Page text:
Spending New Year’s Eve in Rome, I was able to observe and enjoy Italy’s dual personality in sparkling wine. Prosecco was sold by street vendors and enjoyed alfresco; sitting on the Spanish Steps, watching fireworks in Piazza del Popolo or enjoying the concert at Circus Maximus. Franciacorta was pouring inside Rome’s many Enotecas and Ristorantes.
While both Prosecco and Franciacorta are sparkling wines, there are more differences than just where they are enjoyed.
In the Piazza – Prosecco!
Prosecco is often considered fun, easy to drink, perfect during happy hour and inexpensive – generally a wine for every occasion. Prosecco has been produced in northeastern Italy going back as far as Roman times using the Glera grape variety, which grew near the village of Prosecco. Cultivation spread to the hills of Veneto and Friuli-Venezia Giulia in the 18th century and there is early documentation that due to Prosecco’s aromatic quality it is suitable for producing wine with a fine sensory profile.
Production continued to spread to the lower lying areas of Veneto and Friuli-Venezia Giulia and this is where the Prosecco we know today was first produced in the beginning of the 20th century, thanks to the introduction of a new secondary fermentation technique. Scientific knowledge has come leaps and bounds later in the 20th century, which perfected the Prosecco production method.
Prosecco first received Denominazione di Origine Controllata (DOC) status in 1969 for sparkling wines produced in the hills near the towns of Conegliano and Valdobbiadene. In 2009 major changes to the Prosecco disciplinare were implemented:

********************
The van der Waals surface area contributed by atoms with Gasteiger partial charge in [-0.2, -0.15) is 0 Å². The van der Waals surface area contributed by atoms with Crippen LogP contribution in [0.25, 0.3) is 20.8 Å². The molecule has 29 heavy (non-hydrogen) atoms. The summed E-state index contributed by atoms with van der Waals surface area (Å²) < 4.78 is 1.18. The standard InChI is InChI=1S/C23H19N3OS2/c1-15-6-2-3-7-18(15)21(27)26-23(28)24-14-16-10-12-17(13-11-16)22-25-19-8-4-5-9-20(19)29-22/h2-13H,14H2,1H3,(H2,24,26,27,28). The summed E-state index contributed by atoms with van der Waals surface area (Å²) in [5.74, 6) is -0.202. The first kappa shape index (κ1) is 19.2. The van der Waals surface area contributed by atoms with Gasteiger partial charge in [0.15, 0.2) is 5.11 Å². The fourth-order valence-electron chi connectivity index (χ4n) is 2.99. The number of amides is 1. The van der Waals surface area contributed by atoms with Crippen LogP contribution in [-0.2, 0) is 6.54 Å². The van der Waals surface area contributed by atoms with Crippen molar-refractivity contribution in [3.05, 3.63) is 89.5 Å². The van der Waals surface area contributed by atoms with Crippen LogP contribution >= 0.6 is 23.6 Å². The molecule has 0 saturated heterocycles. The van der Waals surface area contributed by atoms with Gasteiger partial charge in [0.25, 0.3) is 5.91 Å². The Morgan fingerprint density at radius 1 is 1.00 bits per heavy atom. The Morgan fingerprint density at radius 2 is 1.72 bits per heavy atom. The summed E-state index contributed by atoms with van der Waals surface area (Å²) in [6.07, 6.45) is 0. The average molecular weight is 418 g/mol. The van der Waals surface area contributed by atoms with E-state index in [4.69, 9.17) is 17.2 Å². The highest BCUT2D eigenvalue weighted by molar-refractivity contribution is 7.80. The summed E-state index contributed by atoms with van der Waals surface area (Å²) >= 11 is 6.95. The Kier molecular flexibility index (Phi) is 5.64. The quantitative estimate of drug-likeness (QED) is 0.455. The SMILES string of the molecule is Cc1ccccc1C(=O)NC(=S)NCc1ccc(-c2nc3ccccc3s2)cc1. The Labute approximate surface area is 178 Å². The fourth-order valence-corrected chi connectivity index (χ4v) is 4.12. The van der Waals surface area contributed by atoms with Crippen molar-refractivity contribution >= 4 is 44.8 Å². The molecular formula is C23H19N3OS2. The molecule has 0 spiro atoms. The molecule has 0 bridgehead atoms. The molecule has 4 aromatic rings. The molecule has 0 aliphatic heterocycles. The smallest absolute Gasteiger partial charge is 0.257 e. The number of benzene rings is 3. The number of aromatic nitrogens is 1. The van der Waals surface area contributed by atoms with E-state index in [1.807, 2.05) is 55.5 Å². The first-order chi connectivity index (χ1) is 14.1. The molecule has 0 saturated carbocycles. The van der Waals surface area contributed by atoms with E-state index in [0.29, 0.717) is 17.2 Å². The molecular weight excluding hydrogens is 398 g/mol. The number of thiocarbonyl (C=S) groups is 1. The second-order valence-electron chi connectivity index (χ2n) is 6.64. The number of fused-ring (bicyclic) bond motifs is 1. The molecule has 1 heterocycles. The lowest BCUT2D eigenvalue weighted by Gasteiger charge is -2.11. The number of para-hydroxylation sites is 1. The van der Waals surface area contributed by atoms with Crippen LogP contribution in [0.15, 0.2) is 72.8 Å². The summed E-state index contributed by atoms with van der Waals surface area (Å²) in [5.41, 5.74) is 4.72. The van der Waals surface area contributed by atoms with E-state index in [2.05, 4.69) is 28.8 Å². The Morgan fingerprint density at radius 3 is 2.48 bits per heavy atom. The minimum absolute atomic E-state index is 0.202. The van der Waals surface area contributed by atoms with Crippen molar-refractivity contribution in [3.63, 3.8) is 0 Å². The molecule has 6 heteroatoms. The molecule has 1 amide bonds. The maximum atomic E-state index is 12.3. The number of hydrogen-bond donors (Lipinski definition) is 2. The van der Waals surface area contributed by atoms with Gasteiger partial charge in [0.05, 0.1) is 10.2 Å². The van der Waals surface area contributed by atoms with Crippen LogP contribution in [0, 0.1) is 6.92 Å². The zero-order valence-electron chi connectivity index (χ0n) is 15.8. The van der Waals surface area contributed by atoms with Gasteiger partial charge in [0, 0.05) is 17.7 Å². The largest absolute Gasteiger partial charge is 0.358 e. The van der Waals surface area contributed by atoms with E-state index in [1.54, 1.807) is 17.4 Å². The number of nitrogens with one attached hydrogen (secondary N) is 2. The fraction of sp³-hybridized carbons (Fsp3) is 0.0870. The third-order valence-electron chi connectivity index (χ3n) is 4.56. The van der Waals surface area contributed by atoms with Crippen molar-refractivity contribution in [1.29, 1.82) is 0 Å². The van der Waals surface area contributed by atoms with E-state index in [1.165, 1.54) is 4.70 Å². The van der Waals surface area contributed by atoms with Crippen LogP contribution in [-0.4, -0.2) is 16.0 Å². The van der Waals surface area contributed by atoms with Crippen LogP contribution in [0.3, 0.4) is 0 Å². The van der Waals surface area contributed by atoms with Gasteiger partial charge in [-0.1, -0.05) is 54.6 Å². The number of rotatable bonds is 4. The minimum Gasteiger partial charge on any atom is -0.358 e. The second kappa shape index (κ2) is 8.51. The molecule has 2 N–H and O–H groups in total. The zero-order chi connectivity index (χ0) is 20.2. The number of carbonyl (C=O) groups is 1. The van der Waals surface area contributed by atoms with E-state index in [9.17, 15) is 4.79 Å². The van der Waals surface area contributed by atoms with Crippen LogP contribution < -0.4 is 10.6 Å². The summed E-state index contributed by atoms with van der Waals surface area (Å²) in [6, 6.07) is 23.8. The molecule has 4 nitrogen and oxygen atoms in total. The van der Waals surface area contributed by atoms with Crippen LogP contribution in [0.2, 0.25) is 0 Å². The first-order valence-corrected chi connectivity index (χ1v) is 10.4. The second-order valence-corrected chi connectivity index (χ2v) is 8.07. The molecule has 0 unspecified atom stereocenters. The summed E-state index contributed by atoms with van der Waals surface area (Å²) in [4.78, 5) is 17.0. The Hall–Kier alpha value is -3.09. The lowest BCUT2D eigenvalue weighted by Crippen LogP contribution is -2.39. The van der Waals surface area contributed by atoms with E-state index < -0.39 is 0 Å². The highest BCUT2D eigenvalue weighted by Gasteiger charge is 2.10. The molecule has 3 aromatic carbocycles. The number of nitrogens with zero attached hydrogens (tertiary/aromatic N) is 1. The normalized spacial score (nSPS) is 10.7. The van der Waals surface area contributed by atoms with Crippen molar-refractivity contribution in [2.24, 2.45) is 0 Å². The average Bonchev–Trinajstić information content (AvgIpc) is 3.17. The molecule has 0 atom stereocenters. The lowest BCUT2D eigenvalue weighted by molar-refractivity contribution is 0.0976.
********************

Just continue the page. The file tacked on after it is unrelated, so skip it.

- Prosecco is now strictly defined as a wine-producing region. Therefore, the grape used should no longer be referred to as “Prosecco” and is now correctly identified as Glera.
- The Prosecco DOC was expanded to replace the previous Indicazione Geografica Tipica (IGT) region in northeastern Italy. The Prosecco DOC now encompasses nine provinces in the regions of Veneto and Friuli-Venezia Giulia. This introduced stricter controls and greater guarantees for the consumer.
- Prosecco Superiore was elevated to Denominazione di Origine Controllata e Garantita (DOCG) status. DOCG wines include Conegliano Valdobbiadene Prosecco DOCG and Colli Asolani (Asolo) Prosecco DOCG.
- The “crus” Rive and Cartizze are new introductions. Il Rive is reserved for sparkling wines which highlight individual communes or hamlets in the Conegliano-Valdobbiadene area enabling individual expression. “Rive” in local dialect translates as “vineyards planted on steep land.” Superiore di Cartizze is the peak of DOCG quality and is considered the “grand cru” of Prosecco. Cartizze is comprised of 107 hectares of remarkably steep vineyards of San Petro di Barbozza, Santo Stefano, and Saccol in the commune of Valdobbiadene. This micro area is a perfect combination of mild climate, aspect and soils. The vineyards here produce a sparkling wine of particular elegance which represents the maximum expression of the Conegliano-Valdobbiadene area.